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FHWA/ACHP Partnership for Research and Innovation
New Surface Transportation Bill (S. 2322) Approved by Senate Committee.
Preservation stakeholders are concerned that the surface transportation reauthorization recently approved by the Senate Committee on Environment and Pubic Works could weaken historic property protections by modifying Section 4(f) of the Department of Transportation Act. Read More.
New ACHP Staff Assignments.
Chris Wilson has joined the FHWA team and will be assisting with the review and participation in FHWA cases for states beginning with A through O. Najah Duvall Gabriel is continuing to handle her existing cases and new cases and notifications from FHWA for states beginning with the letters P through W. As the FHWA Liaison, Carol will focus on FHWA statewide programmatic agreements, as well as policy and program improvements. Contact information is provided at the bottom of this page.
Coordinating Section 106 with NEPA and other Federal requirements – New Tools available:
Program Comment for Common Post-1945 Bridges: The ACHP has issued a Program Comment that will eliminate historic review requirements under Section 106 of the National Historic Preservation Act for the repair or replacement of common post-1945 concrete and steel bridges.
Section 106 Case Studies
Each year thousands of federal-aid highway projects undergo Section 106 review. As with other federal agencies, most projects are routine and are resolved at the state level, without the ACHP’s involvement. However, some projects present complex issues or procedural challenges that warrant the participation of the ACHP. View case studies of recent FHWA projects successfully resolved with ACHP participation.
The use of statewide Section 106 Programmatic Agreements (PAs) can save a state transportation agency (STA) significant time and money in completing the review of routine and non-controversial FHWA projects. The ACHP checklist for drafting a FHWA statewide PA and several excellent PAs are posted as examples for transportation officials and State Historic Preservation Officers (SHPOs) working on new statewide PAs. Read here for more information on developing a PA for a FHWA program in your state. Section 106 PAs may also be used to conclude Section 106 consultation and resolve adverse effects to historic properties on complex projects, multiple undertakings, or when the effects of an undertaking on historic properties cannot be determined prior to concluding Section 106 review. Examples of project specific PAs include State Route 520 Widening and Bridge Replacement Project, Interstate 5 to Medina in Washington State and a PA that addresses the cumulative effects of rockfall mitigation on a National Historic Landmark in Colorado.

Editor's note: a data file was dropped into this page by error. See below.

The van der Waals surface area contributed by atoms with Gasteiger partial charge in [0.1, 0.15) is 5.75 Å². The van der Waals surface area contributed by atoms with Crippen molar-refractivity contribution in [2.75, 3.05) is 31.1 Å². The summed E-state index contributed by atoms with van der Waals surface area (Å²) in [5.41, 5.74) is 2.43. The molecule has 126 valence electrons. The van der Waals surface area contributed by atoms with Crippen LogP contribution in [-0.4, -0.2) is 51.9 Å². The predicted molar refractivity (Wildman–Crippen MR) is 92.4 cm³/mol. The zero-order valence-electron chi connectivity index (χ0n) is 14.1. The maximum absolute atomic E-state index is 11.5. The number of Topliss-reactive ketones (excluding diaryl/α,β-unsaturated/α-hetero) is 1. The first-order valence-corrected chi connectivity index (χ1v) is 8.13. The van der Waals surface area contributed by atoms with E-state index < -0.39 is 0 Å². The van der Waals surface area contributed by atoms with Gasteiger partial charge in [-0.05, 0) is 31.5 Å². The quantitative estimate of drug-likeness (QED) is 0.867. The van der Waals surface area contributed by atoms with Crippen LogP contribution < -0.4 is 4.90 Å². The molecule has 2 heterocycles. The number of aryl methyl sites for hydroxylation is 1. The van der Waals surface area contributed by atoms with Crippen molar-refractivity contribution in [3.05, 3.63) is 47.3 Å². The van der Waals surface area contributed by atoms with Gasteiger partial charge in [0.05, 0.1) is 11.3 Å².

FHWA – ACHP Partnership
Since February of 2004, the FHWA has partnered with the ACHP to support research and innovation in coordinating Section 106 compliance with transportation planning and project development. The ACHP’s FHWA Program is managed by a full time senior staff member who serves as the FHWA Liaison and the principle point of contact for handling FHWA program and project review. The position is within the Office of Federal Agency Programs (OFAP) at the ACHP. In addition to assisting FHWA divisions in completing Section 106 review, the ACHP’s Liaison and Transportation Policy Team work with FHWA and the Department of Transportation on the development legislation, regulations, and implementing guidance for programs with the potential to affect historic properties. The tangible results of the partnership between FHWA and the ACHP include the execution of 28 Programmatic Agreements (PAs) and amended PAs for streamlining Section 106 review since 2004; the guidance and case studies included on this website; a nationwide exemption from review for the Interstate Highway System; and the development and delivery of training in Section 106 and Native American consultation.
Carol Legard, FHWA Liaison
FHWA’s Historic Preservation and Archaeology Program
For More Information from our Preservation Partners:
Updated July 25, 2014